Checkmated by crime
Jurisdictional issues plague police, citizens
Editor’s note: This is part one in a series on law enforcement issues affecting the Navajo Nation.
In 2012, a Church Rock, New Mexico, family – all women – living seven miles from the city of Gallup, were told by the McKinley County Metropolitan Dispatch Authority that all they could to do was to find a safe place to hide while an intoxicated, abusive man tried to break into their home.
Instead of hiding, one of the women, who requested to remain anonymous, said she, her mother and her then-pregnant sister took matters into their own hands.
They did so after they were told the jurisdictions of the McKinley County Sheriff’s Office and New Mexico State Police did not include the Navajo Nation — even though they could see the glow of the city lights from their doorstep.
Using the dark night to their advantage, they snuck up on the man – her sister’s boyfriend – roped him and wrapped the rope around him until he was securely tied.
They quickly retreated back into their home after tying him and waited for the Navajo police, who did not arrive until the following day. By that time, she said, the man had managed to untie himself and leave.
Another incident took place in 1982, according to Church Rock Chapter Vice President Sherman Woody. Woody said his uncles had gotten into a dispute that ended with one uncle shooting the other in the leg with his .22-caliber rifle.
Woody said the state police immediately responded and began investigating. Navajo police did not respond to the incident until the following morning. By that time, the uncle who was shot had already been treated at a local hospital and released, while his other uncle, who did the shooting, had fled the state. He was never prosecuted, he said.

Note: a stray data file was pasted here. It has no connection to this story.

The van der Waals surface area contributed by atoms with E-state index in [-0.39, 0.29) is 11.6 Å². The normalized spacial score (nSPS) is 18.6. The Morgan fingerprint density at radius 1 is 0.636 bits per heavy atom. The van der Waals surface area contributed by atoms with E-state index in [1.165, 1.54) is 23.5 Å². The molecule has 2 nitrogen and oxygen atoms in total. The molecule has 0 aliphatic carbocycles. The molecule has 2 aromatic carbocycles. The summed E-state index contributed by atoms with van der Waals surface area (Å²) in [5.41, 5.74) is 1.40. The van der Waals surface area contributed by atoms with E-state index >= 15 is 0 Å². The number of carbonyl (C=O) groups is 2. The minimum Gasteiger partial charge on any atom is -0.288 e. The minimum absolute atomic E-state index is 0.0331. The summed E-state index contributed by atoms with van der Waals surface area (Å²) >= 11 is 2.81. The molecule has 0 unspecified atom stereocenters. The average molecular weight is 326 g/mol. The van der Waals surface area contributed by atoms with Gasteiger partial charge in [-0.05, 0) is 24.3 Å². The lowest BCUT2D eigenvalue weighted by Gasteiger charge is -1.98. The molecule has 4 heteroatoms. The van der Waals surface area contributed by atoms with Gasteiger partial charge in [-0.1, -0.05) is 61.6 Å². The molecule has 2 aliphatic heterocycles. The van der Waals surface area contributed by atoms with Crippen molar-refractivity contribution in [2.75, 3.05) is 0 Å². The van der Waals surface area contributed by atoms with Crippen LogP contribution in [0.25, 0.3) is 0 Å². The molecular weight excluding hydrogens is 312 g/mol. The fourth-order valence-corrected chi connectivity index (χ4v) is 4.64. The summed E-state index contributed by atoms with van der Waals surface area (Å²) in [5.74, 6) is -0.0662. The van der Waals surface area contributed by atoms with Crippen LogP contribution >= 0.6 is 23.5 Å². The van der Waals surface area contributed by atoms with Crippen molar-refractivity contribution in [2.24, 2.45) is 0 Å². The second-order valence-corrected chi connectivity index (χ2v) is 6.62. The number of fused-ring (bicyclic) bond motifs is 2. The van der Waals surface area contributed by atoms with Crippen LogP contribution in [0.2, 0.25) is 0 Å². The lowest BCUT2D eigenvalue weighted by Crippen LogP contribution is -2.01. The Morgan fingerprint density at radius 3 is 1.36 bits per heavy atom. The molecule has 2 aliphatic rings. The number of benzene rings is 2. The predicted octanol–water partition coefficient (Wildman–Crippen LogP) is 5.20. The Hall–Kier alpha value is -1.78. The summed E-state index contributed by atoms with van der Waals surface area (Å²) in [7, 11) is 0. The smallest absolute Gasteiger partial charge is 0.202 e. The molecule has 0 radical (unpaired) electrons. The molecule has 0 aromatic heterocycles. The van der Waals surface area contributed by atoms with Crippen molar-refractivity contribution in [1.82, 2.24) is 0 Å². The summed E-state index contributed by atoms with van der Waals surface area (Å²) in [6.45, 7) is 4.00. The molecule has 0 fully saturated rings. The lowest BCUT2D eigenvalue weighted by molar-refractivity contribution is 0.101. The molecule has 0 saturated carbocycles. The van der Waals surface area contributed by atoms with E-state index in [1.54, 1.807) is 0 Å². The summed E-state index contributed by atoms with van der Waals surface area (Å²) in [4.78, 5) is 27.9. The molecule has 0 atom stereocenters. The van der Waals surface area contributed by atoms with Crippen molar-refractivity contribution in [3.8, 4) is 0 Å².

The incident occurred just three miles away from Gallup, but did not happen on land where the county and state police have jurisdiction, he said, so the state police could not press charges.
Woody said when his home was broken into last November, he called the Navajo police in Crownpoint to report the crime. What the dispatcher told him angered him.
“They said, ‘Was anybody hurt?’. I told them, ‘No, nobody’s hurt,”’ he recalled. “‘Well then, the next officer that’s closest to you is Ojo Encino.’”
Woody said from his home, Ojo Encino, New Mexico, is a three-hour drive. A Navajo police officer did not arrive until the next afternoon.
“This is real. This is real,” Woody angrily said. “Gallup is five minutes away and we have to call Crownpoint. Some people here never get help. Absolutely nothing … we got a sheriff sitting three minutes away and he won’t respond.”
The sheriff Woody is referring to is McKinley County Sheriff Ron Silversmith, who said he has been in law enforcement since he was 18. The Oak Springs, Arizona, native says law enforcement has been his life and he takes the oath he’s taken very seriously.
The more than 6,000-square-mile county, which he was elected to defend from crime in 2011, includes parts of the Navajo Nation and his deputies respond to calls on tribal land.
But with four different jurisdictions — county, state, tribal and federal — there are gray areas.
While his deputies and officers from other agencies have a great working relationship, politics and lawyers have made a conundrum of it, according to Silversmith.
“We’ve been in negotiations for the last three years with (Navajo Nation Public Safety Director) Jesse Delmar, with the Navajo Nation DOJ attorneys and our (county) attorney Doug Decker … trying to hammer out a feasible, legitimate cross-commission that’ll cover liability,” Silversmith said. “Right now we do honor the cross-commission.”
But according to Navajo Nation Council Delegate Edmund Yazzie in a Navajo Nation Council press release, McKinley County is not honoring the cross-commissioning agreement.
Yazzie, the chairperson for Law and Order Committee, said the county is not responding to emergency calls occurring on the reservation.
The agreement allows tribal and county officers to respond to emergencies across jurisdictional boundaries, ideally providing a shorter response time and preventing a violator from using jurisdiction as a means to evade the law.